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Book to place history of Kansas Jews in regional context

Monday, November 06, 2017

LAWRENCE — The history of Midwest Jews is an area ripe for scholarship, and the University of Kansas is well-placed to be a center of such study, according to a researcher who has begun working on a book on the subject.

David Katzman, professor emeritus of American studies, received a grant from the Overland Park-based Barton P. and Mary D. Cohen Charitable Trust to write and edit a history of the Jews of Kansas. Katzman will give an update on his progress in his keynote speech at the “Jews in the Midwest: c. 1850-1950” symposium Sunday, Nov. 12, at the Oread Hotel. Top Jewish historians from around the country will also participate in the event, which is free and open to the public. Click here for details.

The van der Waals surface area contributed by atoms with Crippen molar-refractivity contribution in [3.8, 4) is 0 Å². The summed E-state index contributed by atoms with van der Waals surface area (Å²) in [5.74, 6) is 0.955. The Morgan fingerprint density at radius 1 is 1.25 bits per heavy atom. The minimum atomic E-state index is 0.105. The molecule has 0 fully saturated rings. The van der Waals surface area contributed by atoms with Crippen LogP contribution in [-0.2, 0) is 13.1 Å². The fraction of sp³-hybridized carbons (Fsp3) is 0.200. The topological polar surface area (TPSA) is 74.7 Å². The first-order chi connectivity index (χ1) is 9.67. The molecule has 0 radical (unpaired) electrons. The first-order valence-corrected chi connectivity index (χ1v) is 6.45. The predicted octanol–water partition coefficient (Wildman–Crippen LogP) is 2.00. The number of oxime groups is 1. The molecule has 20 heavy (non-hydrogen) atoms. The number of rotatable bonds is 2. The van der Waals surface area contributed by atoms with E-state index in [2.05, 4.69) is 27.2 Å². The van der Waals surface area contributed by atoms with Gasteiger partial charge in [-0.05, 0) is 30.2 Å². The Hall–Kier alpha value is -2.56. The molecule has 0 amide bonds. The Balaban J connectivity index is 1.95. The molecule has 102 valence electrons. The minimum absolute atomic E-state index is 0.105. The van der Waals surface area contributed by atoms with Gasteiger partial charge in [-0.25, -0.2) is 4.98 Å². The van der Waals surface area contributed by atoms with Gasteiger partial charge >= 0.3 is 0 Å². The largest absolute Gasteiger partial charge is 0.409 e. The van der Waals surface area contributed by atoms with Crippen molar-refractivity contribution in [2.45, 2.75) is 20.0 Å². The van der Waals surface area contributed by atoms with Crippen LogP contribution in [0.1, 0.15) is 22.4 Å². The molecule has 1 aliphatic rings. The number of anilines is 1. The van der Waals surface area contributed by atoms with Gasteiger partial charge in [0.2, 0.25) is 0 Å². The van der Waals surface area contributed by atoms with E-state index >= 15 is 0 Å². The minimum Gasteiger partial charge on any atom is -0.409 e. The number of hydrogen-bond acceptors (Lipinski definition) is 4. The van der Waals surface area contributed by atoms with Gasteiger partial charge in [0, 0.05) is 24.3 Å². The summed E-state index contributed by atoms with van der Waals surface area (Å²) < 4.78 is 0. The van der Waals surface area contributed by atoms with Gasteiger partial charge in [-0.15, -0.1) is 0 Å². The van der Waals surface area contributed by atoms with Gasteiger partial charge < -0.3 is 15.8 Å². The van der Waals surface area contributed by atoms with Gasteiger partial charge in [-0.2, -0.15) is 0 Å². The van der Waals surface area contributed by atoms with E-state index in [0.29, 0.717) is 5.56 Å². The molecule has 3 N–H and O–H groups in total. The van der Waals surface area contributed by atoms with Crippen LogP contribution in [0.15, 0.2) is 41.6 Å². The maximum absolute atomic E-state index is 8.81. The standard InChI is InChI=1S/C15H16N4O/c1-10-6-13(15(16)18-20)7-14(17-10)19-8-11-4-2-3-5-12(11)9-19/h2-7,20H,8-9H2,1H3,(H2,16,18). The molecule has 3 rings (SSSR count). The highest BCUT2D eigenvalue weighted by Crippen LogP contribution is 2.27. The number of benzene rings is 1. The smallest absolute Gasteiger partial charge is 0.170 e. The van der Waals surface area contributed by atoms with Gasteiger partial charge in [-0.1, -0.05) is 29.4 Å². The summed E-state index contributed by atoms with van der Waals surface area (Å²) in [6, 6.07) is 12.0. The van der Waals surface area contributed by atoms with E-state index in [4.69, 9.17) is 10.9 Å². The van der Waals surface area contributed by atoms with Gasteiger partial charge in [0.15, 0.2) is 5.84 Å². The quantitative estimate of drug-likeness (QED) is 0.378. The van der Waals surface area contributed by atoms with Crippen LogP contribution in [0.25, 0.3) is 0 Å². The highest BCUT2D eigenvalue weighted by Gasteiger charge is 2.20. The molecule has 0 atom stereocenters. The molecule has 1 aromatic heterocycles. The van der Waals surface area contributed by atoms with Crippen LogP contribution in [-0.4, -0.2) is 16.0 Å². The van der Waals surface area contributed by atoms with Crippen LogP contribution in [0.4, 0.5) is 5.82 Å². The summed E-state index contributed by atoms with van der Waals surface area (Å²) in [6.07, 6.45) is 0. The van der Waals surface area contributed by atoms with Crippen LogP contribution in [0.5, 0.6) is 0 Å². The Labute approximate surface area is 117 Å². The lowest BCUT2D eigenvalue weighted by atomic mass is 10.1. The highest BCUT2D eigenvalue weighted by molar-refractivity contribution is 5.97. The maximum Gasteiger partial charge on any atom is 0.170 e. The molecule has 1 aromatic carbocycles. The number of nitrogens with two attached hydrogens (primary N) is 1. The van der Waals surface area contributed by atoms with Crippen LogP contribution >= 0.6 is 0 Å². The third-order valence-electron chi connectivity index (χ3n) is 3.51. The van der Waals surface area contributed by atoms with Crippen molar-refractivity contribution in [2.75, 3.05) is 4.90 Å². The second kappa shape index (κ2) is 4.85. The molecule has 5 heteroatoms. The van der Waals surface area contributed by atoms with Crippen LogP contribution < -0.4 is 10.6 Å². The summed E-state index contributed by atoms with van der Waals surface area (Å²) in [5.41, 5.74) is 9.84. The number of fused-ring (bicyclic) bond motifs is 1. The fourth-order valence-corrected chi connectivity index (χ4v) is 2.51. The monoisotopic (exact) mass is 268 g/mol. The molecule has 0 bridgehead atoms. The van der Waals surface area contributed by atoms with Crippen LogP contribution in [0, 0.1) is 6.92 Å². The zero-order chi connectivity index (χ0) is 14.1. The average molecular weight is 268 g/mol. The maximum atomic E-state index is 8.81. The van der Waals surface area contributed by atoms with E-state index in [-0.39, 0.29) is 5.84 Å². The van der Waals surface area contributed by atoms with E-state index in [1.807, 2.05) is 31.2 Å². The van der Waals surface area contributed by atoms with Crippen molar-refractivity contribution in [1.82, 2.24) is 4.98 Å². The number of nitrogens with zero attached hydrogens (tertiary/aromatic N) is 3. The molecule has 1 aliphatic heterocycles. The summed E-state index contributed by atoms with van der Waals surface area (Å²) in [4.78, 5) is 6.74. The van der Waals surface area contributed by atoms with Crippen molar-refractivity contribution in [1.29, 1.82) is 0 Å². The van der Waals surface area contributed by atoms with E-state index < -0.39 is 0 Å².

In addition to the grant money, Katzman said he and his two postdoctoral student researchers benefited from the Cohens’ own decade-long research. The late Barton Cohen was a banker, and Mary Cohen had a career as a teacher and college administrator before turning to philanthropy full-time.

“For dozens of years, Barton and Mary Cohen had done research on Jews in Kansas,” Katzman said. “I don’t think the subject lends itself well to a narrative history, however, so we’ll produce a reference work with individual essays on towns, events and people who will shed light on Jews, on Kansas itself and on Midwest Jewry. We hope to complete the project this spring.”

Katzman said the book and seminar “fit in well with a revival of interest in the history and culture of the Midwest.”